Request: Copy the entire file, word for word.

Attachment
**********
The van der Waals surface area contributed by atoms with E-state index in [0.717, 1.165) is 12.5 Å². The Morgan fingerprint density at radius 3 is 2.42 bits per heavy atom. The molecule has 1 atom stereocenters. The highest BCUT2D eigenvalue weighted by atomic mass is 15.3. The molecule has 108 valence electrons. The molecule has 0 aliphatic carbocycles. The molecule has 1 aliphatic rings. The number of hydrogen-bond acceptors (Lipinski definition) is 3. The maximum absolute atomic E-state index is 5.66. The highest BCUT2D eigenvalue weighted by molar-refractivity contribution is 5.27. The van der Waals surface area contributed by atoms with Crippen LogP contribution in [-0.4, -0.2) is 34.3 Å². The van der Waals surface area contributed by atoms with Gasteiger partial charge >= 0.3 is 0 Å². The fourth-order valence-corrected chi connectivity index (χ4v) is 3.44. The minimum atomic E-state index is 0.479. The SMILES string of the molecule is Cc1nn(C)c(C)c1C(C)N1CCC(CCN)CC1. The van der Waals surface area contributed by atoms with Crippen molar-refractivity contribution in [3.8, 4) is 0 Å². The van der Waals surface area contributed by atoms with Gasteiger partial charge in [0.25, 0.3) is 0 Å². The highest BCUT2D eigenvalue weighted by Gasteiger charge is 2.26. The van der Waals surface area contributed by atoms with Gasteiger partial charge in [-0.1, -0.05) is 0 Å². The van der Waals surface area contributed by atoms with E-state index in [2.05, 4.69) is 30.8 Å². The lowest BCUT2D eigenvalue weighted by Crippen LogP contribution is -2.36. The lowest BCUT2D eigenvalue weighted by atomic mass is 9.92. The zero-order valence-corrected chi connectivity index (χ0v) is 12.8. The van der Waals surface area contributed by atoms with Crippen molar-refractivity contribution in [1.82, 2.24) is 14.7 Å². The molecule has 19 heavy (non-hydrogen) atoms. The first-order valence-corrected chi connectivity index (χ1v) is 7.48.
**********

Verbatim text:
The van der Waals surface area contributed by atoms with E-state index in [0.717, 1.165) is 12.5 Å². The Morgan fingerprint density at radius 3 is 2.42 bits per heavy atom. The molecule has 1 atom stereocenters. The highest BCUT2D eigenvalue weighted by atomic mass is 15.3. The molecule has 108 valence electrons. The molecule has 0 aliphatic carbocycles. The molecule has 1 aliphatic rings. The number of hydrogen-bond acceptors (Lipinski definition) is 3. The maximum absolute atomic E-state index is 5.66. The highest BCUT2D eigenvalue weighted by molar-refractivity contribution is 5.27. The van der Waals surface area contributed by atoms with Crippen LogP contribution in [-0.4, -0.2) is 34.3 Å². The van der Waals surface area contributed by atoms with Gasteiger partial charge >= 0.3 is 0 Å². The fourth-order valence-corrected chi connectivity index (χ4v) is 3.44. The minimum atomic E-state index is 0.479. The SMILES string of the molecule is Cc1nn(C)c(C)c1C(C)N1CCC(CCN)CC1. The van der Waals surface area contributed by atoms with Crippen molar-refractivity contribution in [3.8, 4) is 0 Å². The van der Waals surface area contributed by atoms with Gasteiger partial charge in [0.25, 0.3) is 0 Å². The highest BCUT2D eigenvalue weighted by Gasteiger charge is 2.26. The van der Waals surface area contributed by atoms with Gasteiger partial charge in [-0.1, -0.05) is 0 Å². The van der Waals surface area contributed by atoms with E-state index in [2.05, 4.69) is 30.8 Å². The lowest BCUT2D eigenvalue weighted by Crippen LogP contribution is -2.36. The lowest BCUT2D eigenvalue weighted by atomic mass is 9.92. The zero-order valence-corrected chi connectivity index (χ0v) is 12.8. The van der Waals surface area contributed by atoms with Crippen molar-refractivity contribution in [1.82, 2.24) is 14.7 Å². The molecule has 19 heavy (non-hydrogen) atoms. The first-order valence-corrected chi connectivity index (χ1v) is 7.48.